Pakistan News Service

Wednesday Apr 23, 2014, Jumada-al-thani 22, 1435 Hijri
Logo Logo
LATEST :
Pakistan News Home -> Tribune Corner -> News Details

'Dangerous' radioactive material stolen in Mexico truck: IAEA

05 December, 2013

  Related News  
LJ leader added to US global terrorist list
Nawaz calls for civil-military joint strategy on Balochistan
  More on this View All

VIENNA: Thieves have made off with a truck in Mexico carrying a dangerous radioactive material used in medical treatments, the United Nations nuclear watchdog said on Wednesday.

The International Atomic Energy Agency, the Vienna-based U.N. nuclear body, did not give details on how much of the radioactive source, cobalt-60, was in the truck at the time.

Cobalt-60 can potentially also be used to make a so-called "dirty bomb", where conventional explosives are used to disperse radiation from a radioactive source. But the IAEA made no mention of this in its statement.

The IAEA said it had been informed by Mexican authorities that the truck, which was taking cobalt-60 from a hospital in the northern city of Tijuana to a radioactive waste storage centre, was stolen in Tepojaco near Mexico City on Monday.

"At the time the truck was stolen, the (radioactive) source was properly shielded. However, the source could be extremely dangerous to a person if removed from the shielding, or if it was damaged," the IAEA statement said.

The IAEA has offered to assist Mexican authorities, who it said were searching for the material and had alerted the public.

More than 100 incidents of thefts and other unauthorised activities involving nuclear and radioactive material are reported to the IAEA annually, the U.N. agency said earlier this year.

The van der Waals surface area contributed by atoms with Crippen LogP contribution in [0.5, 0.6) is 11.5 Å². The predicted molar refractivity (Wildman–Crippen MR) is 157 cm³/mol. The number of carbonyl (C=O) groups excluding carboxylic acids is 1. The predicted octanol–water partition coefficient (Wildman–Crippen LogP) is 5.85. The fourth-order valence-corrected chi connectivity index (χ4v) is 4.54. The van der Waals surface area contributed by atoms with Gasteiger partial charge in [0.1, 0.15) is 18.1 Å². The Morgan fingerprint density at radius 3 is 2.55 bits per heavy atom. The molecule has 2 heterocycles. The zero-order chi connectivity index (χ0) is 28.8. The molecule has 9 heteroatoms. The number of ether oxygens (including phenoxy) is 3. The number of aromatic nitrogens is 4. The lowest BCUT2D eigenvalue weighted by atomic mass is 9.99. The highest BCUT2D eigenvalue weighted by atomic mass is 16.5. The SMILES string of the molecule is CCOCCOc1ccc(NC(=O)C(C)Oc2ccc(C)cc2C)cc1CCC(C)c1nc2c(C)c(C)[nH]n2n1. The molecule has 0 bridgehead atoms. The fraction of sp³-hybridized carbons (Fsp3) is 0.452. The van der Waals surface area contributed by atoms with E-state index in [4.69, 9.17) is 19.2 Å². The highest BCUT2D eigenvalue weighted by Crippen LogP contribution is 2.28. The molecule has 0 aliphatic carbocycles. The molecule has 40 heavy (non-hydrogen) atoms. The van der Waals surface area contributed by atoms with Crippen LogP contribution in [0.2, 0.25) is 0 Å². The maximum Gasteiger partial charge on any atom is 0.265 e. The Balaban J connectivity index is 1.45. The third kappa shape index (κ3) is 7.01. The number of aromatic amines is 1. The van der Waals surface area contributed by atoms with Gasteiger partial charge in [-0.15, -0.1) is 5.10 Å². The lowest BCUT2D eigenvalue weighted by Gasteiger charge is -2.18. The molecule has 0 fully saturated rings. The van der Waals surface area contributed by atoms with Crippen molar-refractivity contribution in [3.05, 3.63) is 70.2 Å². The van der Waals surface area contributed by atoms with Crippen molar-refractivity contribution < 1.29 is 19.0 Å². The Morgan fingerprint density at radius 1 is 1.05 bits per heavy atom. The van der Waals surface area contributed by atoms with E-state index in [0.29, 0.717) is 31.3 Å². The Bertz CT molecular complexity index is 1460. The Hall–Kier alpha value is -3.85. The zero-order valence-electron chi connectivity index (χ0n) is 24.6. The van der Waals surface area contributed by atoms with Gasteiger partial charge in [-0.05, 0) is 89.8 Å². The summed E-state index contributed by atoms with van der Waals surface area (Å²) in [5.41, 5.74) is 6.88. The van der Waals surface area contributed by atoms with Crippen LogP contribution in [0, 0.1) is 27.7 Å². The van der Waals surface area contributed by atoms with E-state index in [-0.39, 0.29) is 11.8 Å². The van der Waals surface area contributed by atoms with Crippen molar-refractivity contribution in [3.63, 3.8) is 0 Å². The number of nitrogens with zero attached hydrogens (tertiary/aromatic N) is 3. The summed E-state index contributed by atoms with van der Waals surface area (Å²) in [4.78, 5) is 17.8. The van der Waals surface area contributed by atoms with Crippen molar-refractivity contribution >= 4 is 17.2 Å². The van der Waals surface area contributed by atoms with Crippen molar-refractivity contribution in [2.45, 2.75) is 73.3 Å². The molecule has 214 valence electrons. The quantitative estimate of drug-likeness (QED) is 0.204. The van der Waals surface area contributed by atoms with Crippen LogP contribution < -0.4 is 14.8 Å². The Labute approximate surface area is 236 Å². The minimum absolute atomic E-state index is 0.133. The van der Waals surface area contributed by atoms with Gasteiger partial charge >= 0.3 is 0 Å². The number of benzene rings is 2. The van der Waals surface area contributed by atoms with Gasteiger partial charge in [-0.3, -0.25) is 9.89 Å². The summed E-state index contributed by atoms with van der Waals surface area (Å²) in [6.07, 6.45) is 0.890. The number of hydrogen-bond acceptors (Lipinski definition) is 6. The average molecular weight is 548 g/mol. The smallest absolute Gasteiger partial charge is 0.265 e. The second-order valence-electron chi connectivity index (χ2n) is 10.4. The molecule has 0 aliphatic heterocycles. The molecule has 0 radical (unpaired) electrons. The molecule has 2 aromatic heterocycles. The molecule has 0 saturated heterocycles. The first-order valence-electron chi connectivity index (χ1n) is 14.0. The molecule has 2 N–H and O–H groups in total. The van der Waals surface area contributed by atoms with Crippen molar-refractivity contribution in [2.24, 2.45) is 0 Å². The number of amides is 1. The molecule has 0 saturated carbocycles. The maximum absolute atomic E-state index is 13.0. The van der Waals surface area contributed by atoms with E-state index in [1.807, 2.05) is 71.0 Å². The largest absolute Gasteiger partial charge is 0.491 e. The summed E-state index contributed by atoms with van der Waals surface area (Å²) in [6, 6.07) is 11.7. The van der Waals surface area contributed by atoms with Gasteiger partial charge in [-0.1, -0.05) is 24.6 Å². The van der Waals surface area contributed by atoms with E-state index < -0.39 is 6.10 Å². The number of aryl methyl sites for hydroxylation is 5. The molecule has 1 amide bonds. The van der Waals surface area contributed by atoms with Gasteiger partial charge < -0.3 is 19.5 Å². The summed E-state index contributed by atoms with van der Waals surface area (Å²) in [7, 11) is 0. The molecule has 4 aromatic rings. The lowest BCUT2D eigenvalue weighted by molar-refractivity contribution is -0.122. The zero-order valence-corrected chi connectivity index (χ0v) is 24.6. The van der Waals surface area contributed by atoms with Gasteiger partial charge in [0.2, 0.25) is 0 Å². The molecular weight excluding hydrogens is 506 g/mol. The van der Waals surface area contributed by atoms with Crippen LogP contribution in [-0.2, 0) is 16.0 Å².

Because radioactive material is regarded as less hard to find and the device easier to manufacture, experts say a so-called "dirty bomb" is a more likely threat than a nuclear bomb in any attack by militants.

Experts describe the threat of a crude fissile nuclear bomb, which is technically difficult to manufacture and requires hard-to-obtain bomb-grade uranium or plutonium, as a "low probability, high consequence act" - unlikely but with the potential to cause large-scale harm to life and property.

But a "dirty bomb" is seen as a "high probability, low consequence act" with more potential to terrorise than cause large loss of life.

At a nuclear security summit in 2012, IAEA Director General Yukiya Amano specifically singled out cobalt-60 among radioactive sources that could be used for such bombs.

"These materials, such as cobalt-60, could be used along with conventional explosives to make so-called dirty bombs. A dirty bomb detonated in a major city could cause mass panic, as well as serious economic and environmental consequences," Amano said, according to a copy of his speech.

End.

 What do you think about the story ? Leave your comments!

Heading (Optional)
Your Comments: *

Your Name:*
E-mail (Optional):
City (Optional):
Country (Optional):
 
 
Field marked(*) are mandatory.
Note. The PakTribune will publish as many comments as possible but cannot guarantee publication of all. PakTribune keeps its rights reserved to edit the comments for reasons of clarity, brevity and morality. The external links like http:// https:// etc... are not allowed for the time being to be posted inside comments to discourage spammers.

  Speak Out View All
Artilce 6 and Musharraf Trail
Blocking Nato supply line
  Quick Vote Show Results
Question: "In view of the current situation do you think Talks with Taliban should take place only within the ambit of Article 4 of Objectives Resolution that defines our Common Purpose i.e. PM/ President down to all Pakistanis to work till we achieve the rights of Democracy, Freedom, Tolerance and Social Justice for all Pakistanis:"
Yes
No
 
Candid Corner
Exclusive by
Lt. Col. Riaz Jafri (Retd)
Drone kills 15 'Qaeda', three civilians in Yemen: security
Senior journalist Hamid Mir hurt in Karachi attack
Suggested Sites